Mistaken Identity — Variance vs. Nonconforming Use
A variance is an exception to the existing zoning, whereas a nonconforming use (also known as a grandfather clause) arises when there is a change to the zoning but an existing use is still permitted to continue.
Variance — Permission obtained from governmental zoning authorities to build a structure or conduct a use that is expressly prohibited by the current zoning laws; an exception from the zoning laws. A variance gives some measure of elasticity to the zoning game.
To eliminate land speculation, many variances are granted conditioned upon the commencement of construction within a certain time period (for example, 12 months). There are use variances such as for apartment use in a single-family residential area. There is also an area or building variance where the owner attempts to get permission to build a structure larger than permitted.
The applicant usually must describe how the applicant would be deprived of the reasonable use of the land or building if it were used only for the purpose allowed in that zone; how the request is due to unique circumstances and not the general conditions in the neighborhood; and how the use sought will not alter the essential character of the locality or be contrary to the intent and purpose of the zoning code.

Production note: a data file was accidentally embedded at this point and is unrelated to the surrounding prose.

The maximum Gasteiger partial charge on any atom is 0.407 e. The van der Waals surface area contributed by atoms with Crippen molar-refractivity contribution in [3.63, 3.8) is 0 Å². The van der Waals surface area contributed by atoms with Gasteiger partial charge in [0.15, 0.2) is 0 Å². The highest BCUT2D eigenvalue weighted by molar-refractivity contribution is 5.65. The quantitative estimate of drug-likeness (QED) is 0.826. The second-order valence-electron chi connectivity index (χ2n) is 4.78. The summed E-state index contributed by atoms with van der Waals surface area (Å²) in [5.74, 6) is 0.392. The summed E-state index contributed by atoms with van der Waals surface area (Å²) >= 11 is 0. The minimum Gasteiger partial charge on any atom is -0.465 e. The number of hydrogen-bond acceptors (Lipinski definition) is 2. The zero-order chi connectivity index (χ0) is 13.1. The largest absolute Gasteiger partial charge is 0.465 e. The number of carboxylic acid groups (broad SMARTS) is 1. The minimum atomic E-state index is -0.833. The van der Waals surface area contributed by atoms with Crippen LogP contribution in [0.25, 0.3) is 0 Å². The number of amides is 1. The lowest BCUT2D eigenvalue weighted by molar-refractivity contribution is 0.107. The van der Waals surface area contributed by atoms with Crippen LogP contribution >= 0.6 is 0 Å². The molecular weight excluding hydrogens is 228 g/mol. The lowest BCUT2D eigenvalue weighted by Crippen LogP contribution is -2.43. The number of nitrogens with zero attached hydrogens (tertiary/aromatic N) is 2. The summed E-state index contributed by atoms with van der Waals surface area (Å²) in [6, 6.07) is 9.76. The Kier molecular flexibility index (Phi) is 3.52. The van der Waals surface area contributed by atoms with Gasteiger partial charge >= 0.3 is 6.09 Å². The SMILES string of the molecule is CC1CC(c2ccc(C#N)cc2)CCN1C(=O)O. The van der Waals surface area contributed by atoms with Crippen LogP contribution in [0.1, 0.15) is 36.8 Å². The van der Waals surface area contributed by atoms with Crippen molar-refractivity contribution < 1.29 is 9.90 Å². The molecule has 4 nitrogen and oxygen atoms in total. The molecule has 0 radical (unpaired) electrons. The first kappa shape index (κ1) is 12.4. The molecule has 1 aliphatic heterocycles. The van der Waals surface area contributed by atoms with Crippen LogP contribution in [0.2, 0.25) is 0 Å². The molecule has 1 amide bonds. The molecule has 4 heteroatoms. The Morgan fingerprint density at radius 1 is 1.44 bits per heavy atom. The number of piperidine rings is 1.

Nonconforming Use — A permitted use of real property that was lawfully established and maintained at the time of its original construction but that no longer conforms to the current zoning law. The nonconforming use might be the structure itself, the lot size, use of the land or use of the structure. The original use is said to be “grandfathered.”
The use will eventually be eliminated, although the nonconforming use status does not necessarily have to be discontinued upon the sale or lease of the property. By allowing the use to continue for a reasonable time, the government can assure itself that the use will not continue indefinitely and, at the same time, avoid having to pay just compensation for taking the property through condemnation.
When purchasing a nonconforming structure, a buyer should be made aware that in case of substantial destruction by fire or otherwise, the zoning statutes may prohibit reconstruction of the structure. In such a case, a buyer should discuss the possibilities of purchasing demolition insurance from an insurance agent. A nonconforming use can also terminate upon abandonment of the property.